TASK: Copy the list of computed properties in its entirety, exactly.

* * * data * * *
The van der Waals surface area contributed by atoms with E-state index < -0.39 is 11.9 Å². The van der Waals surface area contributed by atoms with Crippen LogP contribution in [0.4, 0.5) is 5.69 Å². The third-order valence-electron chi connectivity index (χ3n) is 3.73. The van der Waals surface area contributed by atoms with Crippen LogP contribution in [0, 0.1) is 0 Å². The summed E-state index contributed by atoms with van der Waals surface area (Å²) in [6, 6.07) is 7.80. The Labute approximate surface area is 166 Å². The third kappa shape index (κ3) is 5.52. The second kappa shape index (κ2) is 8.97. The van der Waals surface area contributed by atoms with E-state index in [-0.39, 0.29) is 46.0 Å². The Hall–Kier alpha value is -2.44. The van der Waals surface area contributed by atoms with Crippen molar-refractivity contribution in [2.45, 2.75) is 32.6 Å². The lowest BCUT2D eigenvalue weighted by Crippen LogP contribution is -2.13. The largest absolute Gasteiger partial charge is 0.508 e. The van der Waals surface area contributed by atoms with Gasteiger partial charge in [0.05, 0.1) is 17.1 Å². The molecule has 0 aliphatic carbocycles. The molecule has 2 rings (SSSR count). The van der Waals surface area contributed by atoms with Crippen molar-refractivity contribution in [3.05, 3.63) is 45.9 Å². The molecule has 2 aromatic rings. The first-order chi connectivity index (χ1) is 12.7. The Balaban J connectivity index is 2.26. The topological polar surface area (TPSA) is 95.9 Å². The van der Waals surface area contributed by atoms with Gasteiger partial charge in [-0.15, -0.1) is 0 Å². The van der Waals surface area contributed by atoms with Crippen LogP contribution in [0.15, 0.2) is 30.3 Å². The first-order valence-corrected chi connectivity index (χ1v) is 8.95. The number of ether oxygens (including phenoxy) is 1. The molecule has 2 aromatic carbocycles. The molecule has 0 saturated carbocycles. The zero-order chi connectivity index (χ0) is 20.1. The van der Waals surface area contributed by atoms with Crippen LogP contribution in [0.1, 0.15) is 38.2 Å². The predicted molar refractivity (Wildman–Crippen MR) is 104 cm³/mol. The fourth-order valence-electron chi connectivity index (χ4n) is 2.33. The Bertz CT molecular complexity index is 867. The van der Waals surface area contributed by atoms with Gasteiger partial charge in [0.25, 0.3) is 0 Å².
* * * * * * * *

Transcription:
The van der Waals surface area contributed by atoms with E-state index < -0.39 is 11.9 Å². The van der Waals surface area contributed by atoms with Crippen LogP contribution in [0.4, 0.5) is 5.69 Å². The third-order valence-electron chi connectivity index (χ3n) is 3.73. The van der Waals surface area contributed by atoms with Crippen LogP contribution in [0, 0.1) is 0 Å². The summed E-state index contributed by atoms with van der Waals surface area (Å²) in [6, 6.07) is 7.80. The Labute approximate surface area is 166 Å². The third kappa shape index (κ3) is 5.52. The second kappa shape index (κ2) is 8.97. The van der Waals surface area contributed by atoms with E-state index in [-0.39, 0.29) is 46.0 Å². The Hall–Kier alpha value is -2.44. The van der Waals surface area contributed by atoms with Crippen molar-refractivity contribution in [2.45, 2.75) is 32.6 Å². The lowest BCUT2D eigenvalue weighted by Crippen LogP contribution is -2.13. The largest absolute Gasteiger partial charge is 0.508 e. The van der Waals surface area contributed by atoms with Gasteiger partial charge in [0.05, 0.1) is 17.1 Å². The molecule has 0 aliphatic carbocycles. The molecule has 2 rings (SSSR count). The van der Waals surface area contributed by atoms with Crippen molar-refractivity contribution in [3.05, 3.63) is 45.9 Å². The molecule has 2 aromatic rings. The first-order chi connectivity index (χ1) is 12.7. The Balaban J connectivity index is 2.26. The topological polar surface area (TPSA) is 95.9 Å². The van der Waals surface area contributed by atoms with Gasteiger partial charge in [-0.15, -0.1) is 0 Å². The van der Waals surface area contributed by atoms with Crippen LogP contribution in [0.15, 0.2) is 30.3 Å². The first-order valence-corrected chi connectivity index (χ1v) is 8.95. The number of ether oxygens (including phenoxy) is 1. The molecule has 2 aromatic carbocycles. The molecule has 0 saturated carbocycles. The zero-order chi connectivity index (χ0) is 20.1. The van der Waals surface area contributed by atoms with Crippen LogP contribution in [0.1, 0.15) is 38.2 Å². The predicted molar refractivity (Wildman–Crippen MR) is 104 cm³/mol. The fourth-order valence-electron chi connectivity index (χ4n) is 2.33. The Bertz CT molecular complexity index is 867. The van der Waals surface area contributed by atoms with Gasteiger partial charge in [0.25, 0.3) is 0 Å².